Color Reproduction:  Colors do have a nice little burst to them, but in a really classy, controlled kind of way. Flower beds looks luscious toward the open and many of the garments or upholstery showcased in the film shows a powerful little zest. The image has a wonderful saturation and contrast in them, giving the image a brand new feeling character, making your viewing fresh and like you’ve not seen the film before.

Flesh Tones:  Skin tones are natural and consistent from the very start to the very finish with no changes or flicker ever apparent. Facial features and texture, especially make-up strokes are clear as day, showcasing dirt, sweat, wrinkles, lip texture, moles, freckles and more with such “through a window”-like clarity.

Noise/Artifacts: Clean.


Audio Format(s): English 7.1 Dolby TrueHD, German 2.0 Mono Dolby Digital, Spanish 2.0 Mono Dolby Digital, French 2.0 Mono Dolby Digital, Italian Mono 2.0 Dolby Digital, Japanese 2.0 Mono Dolby Digital

Subtitles: English, English SDH, Dutch, German, Spanish, French, Italian, Japanese, Korean, Norwegian, Finnish, Swedish,

Dynamics:  The 7.1 track on My Fair Lady’s 4K Ultra-HD Blu-ray debut boasts a 96K resolution. And it surely comes to play. Any whining about “Its 2021, where’s the Atmos?” will be quickly forgotten as you either take in the 7.1 or enjoy its simulation through your system. Every environment feels plenty lifelike and every big number makes you feel a part of a house production. They’ve delivered something nice, full and impactful to give the film the best viewing experience it can.

Height: N/A

Low Frequency Extension:  There are some good effects here to keep the subwoofer a bumping along, but it mainly takes its place in the music accompaniment to the songs. Helping to bolster up some drums, horns and strings to give a more deepened performance.

Surround Sound Presentation:  The mix has some fun with the channels, giving good layering and depth the on screen action. It moves the action in concert around the room but also adds unique touches to environments with ambiance and unique noises from specific corners of the room. Speakers are cleverly working in tandem with one another and really add another layer of liveliness to the room.

Dialogue Reproduction:  Vocals are clear and crisp. Dialogue recording to song recording is only very slight. Much clarity with no real analog hiss apparent. And dialogue is clear and audible without distraction no matter how boisterous or quiet a scene.


My Fair Lady comes with the 2nd disc of the standard Blu-ray edition and a redeemable digital code. All bonus features are found on the standard Blu-ray disc.

More Loverly Than Ever: The Making of My Fair Lady Then & Now (HD, 57:58)

1963 Production Kick-Off Dinner (HD, 23:23)

Los Angeles Premiere 10/28/1964 (SD, 4:53)

British Premiere (HD, 2:17)

George Cukor Directs Baroness Bina Rothschild (SD, 2:39)

Rex Harrison Radio Interview (HD, 1:06)

Production Tests (HD, 7:04)

  • Lighting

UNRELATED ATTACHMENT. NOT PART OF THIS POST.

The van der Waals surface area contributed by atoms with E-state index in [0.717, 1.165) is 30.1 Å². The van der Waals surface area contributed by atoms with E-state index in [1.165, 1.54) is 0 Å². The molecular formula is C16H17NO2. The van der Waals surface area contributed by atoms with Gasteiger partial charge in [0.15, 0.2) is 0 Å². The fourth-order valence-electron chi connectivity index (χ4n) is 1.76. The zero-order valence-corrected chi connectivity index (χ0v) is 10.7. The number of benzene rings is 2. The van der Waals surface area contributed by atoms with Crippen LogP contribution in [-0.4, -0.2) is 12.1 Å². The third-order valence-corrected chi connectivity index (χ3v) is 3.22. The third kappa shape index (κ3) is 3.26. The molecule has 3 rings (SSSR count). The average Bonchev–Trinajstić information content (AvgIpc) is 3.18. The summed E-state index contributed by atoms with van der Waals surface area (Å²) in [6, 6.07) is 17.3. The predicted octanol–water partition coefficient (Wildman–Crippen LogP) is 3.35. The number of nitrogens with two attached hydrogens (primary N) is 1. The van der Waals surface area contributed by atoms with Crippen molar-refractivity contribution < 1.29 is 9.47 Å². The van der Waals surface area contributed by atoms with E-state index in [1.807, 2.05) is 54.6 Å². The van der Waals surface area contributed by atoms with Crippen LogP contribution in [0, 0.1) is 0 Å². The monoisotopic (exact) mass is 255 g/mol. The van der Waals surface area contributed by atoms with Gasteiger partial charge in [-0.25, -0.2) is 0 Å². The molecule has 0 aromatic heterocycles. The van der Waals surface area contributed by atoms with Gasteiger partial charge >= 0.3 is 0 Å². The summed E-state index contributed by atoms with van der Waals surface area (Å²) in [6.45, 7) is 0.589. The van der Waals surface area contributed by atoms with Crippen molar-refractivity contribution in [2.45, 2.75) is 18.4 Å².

• Wilfrid Hyde-White Make-Up
  • Rain/Set
  • Covent Garden Lighting Test
  • Alt. Higgins/Pickering Screen Test

Alternate Audrey Hepburn Vocals

  • Show Me (HD, 2:48)
  • Wouldn’t It Be Loverly (HD, 4:32)

Comments On A Lady 

  • Andrew Lloyd Webber (SD, 1:04)
  • Martin Scorsese (SD, 1:19)


  • Cecil Beaton Sketches
  • B&W Stills
  • Color Production Stills
  • Documents and Publicity


  • Teaser Trailer with City Tags (HD, 1:13) – Hollywood, New York City, Boston, Philadelphia, Washington D.C., San Francisco, Chicago
  • With Pride Trailer (HD, 1:11)
  • Awards Trailer (HD, 1:04)
  • Theatrical Reissue: Poster Illustration (HD, :58)
  • Theatrical Reissue: Poster Illustration Reserved Seats Trailer (HD, 1:25)
  • Theatrical Reissue: Poster Illustration Awards (HD, 1:25)
  • Theatrical Reissue (HD, 3:48)

Theatrical Featurettes

  • The Story Of A Lady (HD, 5:05)
  • Design For A Lady (HD, 8:22)
  • The Fairest Fair Lady (HD, 9:31)


  • Rex Harrison BFI Honor (HD, 2:08)
  • Rex Harrison Golden Globe Acceptance Speech (HD, :47)
  • Academy Awards Ceremony Highlights 4/5/65 (SD, 2:09)


My Fair Lady still works as a cinematic triumph. For this review, I showed it to my children who were pretty captivated and singing the tunes all weekend following (My daughter’s “Lots of chocolate for me to eat” from “Wouldn’t It Be Loverly” is a showstopper). It comes to 4K Ultra-HD Blu-ray with the best of restorations and presentation, both crushing in audio and video. Carrying over the previous extras (Still minus the commentary from the original Blu-ray release), nicely loads this up as one of the best releases of the year without question.

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Brandon is the host, producer, writer and editor of The Brandon Peters Show (thebrandonpetersshow.com). He is also the Moderator/MC of the Live Podcast Stage and on the Podcast Awards Committee for PopCon (popcon.us). In the past 10 years at Why So Blu, Brandon has amassed over 1,500 reviews of 4K, Blu-ray and DVD titles.